February 22
    1:50 pm

    I took a Criminal Justice class in college. One of the “field trips” we took was a trip to Raeford prison here in Fl. We actually got to “interview” some guys that were on Death row.
    One of the things that was discussed was the prison “hierarchy”. And the prisoners all agreed that anyone that was convicted of child molestation/abuse were the *low men/women* on the list. And they also said not to worry- they “got theirs” while in prison.
    Comfortable myth- no, not really.


  • sallahdog
    February 22
    4:36 pm

    While I don’t have a problem with it in theory, in practice innocent men and women are sentanced to death (and you can’t unring that bell) and it actually costs MORE to kill a prisoner than to keep him in jail for the rest of his life… Here in the US prisons are places I would personally rather die than be in, soooo… I am good with life with no parole…


  • Robin
    February 22
    5:06 pm

    What Jane said, with the addition of research indicating that those who have to participate in putting convicts to death often suffer some really severe and long-lasting psychological effects, despite all the measures in place to depersonalize the process.


  • katieM
    February 22
    6:41 pm

    I believe in the death penalty for child molesters. However, there must be incontrovertible proof that the person did commit the crime.


  • CindyS
    February 23
    7:09 am

    We don’t have the death penalty in Canada which is just as well because I tend to see both sides.

    There was a case here where a man and his wife raped and killed two young girls, Kristin French and Leslie Mahaffy. I know the killers names but I refuse to use them because I would rather remember the girls and their lives than the monsters who killed them.

    In this case there was video tape evidence of all the wrongs (and I don’t know what was done to each girl because I couldn’t bear to know) done to each girl over 3 to 4 periods days. What wasn’t on the video tape was the killing. The woman claimed it was him and he claimed it was her. What was clear from the tapes is the ‘he’ wasn’t the only monster in the room.

    The woman got ten years (she pleaded before the tapes were found) and she is now out and the last I heard was expecting a child. I fear for that child as the woman helped her husband (her then boyfriend) kill her own younger sister.

    He got life in prison no parole.

    In this very case, I would say he should get the death penalty. The proof was irrefutable.

    So for me, it has to be iron-clad evidence and if it’s not, then I couldn’t vote for it to be.

    I should also say that I would want the death penalty for those who do kids harm but I would allow the family of the child to be the one who decides.

    I think the death penalty has many problems and I have to be honest and say if I was asked to perform a legal/sanctioned by the family of the victim execution, I’m not sure I could do it. But I think that has to do with my religious beliefs. If I can’t do it then I can’t ask someone else in good conscience to do it either.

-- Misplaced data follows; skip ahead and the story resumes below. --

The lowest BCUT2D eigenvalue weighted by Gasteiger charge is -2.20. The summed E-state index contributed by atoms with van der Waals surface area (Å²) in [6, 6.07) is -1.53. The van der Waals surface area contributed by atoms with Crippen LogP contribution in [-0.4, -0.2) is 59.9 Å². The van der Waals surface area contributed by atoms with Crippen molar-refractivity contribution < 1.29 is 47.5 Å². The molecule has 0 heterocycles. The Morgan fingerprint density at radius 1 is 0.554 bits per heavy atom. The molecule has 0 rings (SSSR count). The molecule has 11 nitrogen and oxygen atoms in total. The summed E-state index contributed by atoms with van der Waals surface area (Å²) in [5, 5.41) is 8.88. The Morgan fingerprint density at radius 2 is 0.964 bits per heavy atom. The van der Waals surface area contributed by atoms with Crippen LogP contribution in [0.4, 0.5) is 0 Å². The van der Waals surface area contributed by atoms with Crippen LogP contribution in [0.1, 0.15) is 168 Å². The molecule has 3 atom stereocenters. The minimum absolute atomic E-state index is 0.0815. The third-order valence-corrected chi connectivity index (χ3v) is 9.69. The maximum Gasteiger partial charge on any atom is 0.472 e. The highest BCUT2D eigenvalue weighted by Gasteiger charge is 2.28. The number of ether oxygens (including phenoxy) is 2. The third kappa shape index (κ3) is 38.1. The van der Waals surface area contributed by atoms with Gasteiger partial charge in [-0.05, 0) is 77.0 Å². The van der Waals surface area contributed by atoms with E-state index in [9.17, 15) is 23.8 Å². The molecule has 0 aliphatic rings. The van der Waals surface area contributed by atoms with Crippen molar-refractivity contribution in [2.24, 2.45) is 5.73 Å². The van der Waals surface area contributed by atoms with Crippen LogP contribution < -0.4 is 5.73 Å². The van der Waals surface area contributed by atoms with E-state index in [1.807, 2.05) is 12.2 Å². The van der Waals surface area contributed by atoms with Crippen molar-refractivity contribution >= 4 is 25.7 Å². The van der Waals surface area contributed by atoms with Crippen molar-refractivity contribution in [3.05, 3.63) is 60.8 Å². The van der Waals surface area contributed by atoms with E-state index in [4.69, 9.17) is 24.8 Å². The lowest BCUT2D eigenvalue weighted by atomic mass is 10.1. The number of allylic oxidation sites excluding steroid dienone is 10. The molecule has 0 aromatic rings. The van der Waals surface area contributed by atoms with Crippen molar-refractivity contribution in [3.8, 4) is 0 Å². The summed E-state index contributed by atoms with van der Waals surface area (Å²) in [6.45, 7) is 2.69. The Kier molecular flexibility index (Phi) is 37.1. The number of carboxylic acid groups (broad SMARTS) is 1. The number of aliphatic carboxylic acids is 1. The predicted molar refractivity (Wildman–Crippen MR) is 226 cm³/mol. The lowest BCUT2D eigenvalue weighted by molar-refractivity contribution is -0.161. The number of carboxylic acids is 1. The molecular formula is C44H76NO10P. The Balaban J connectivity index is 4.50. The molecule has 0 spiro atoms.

So do I think there are murderers, child-molesters who should be put to death? Yes. But I couldn’t ask someone to do it for me.



  • azteclady
    March 8
    9:24 pm

    Perhaps I’m already in the slippery slope, but there are cases where I certainly consider the death penalty the very minimum a criminal should suffer. Take this case:

    Ten-year-old Jamie Rose Bolin of Purcell, OK was lured by her neighbor, 26-year-old Kevin Underwood, to his apartment which was one floor up from where she lived with her loving father. Underwood raped, tortured and murdered Jamie Rose and planned to cook and eat parts of her body. Underwood has been charged with first-degree murder and faces the death penalty. His blogs give some insight into his twisted psyche.

    Close to two years later, he’s finally been tried and convicted, with the jury recommending the death penalty. Appparently, Underwood’s attorneys feels that since he “suffered from a host of mental illnesses and was overcome by deviant sexual urges” he shouldn’t die. So what? Should society trust that he’ll be a good boy and take his medications for the rest of his life, and hope that that, indeed, curbs his “deviant sexual urges’? All the while, paying to keep him alive somewhere? Where would the justice for Jamie Rose Bolin be in that?


  • azteclady
    March 9
    12:21 am

    Oh crud, yet another one! Fourteen years in prison for manslaughter, he gets out in January, and by the first week of March he’s killed four adults and two children, and injured three other children.

    Does this make any sense?

    (This is why I rarely read the news. I rather be uninformed that perennially depressed, dammit.)


  • Karen Scott
    March 9
    2:25 pm

    AL, those two stories are just one of the reasons that I think the death penalty is a must. In the case of the second link, the justice system let down those people who were killed days after his release.


RSS feed for comments on this post. TrackBack URL

Leave a comment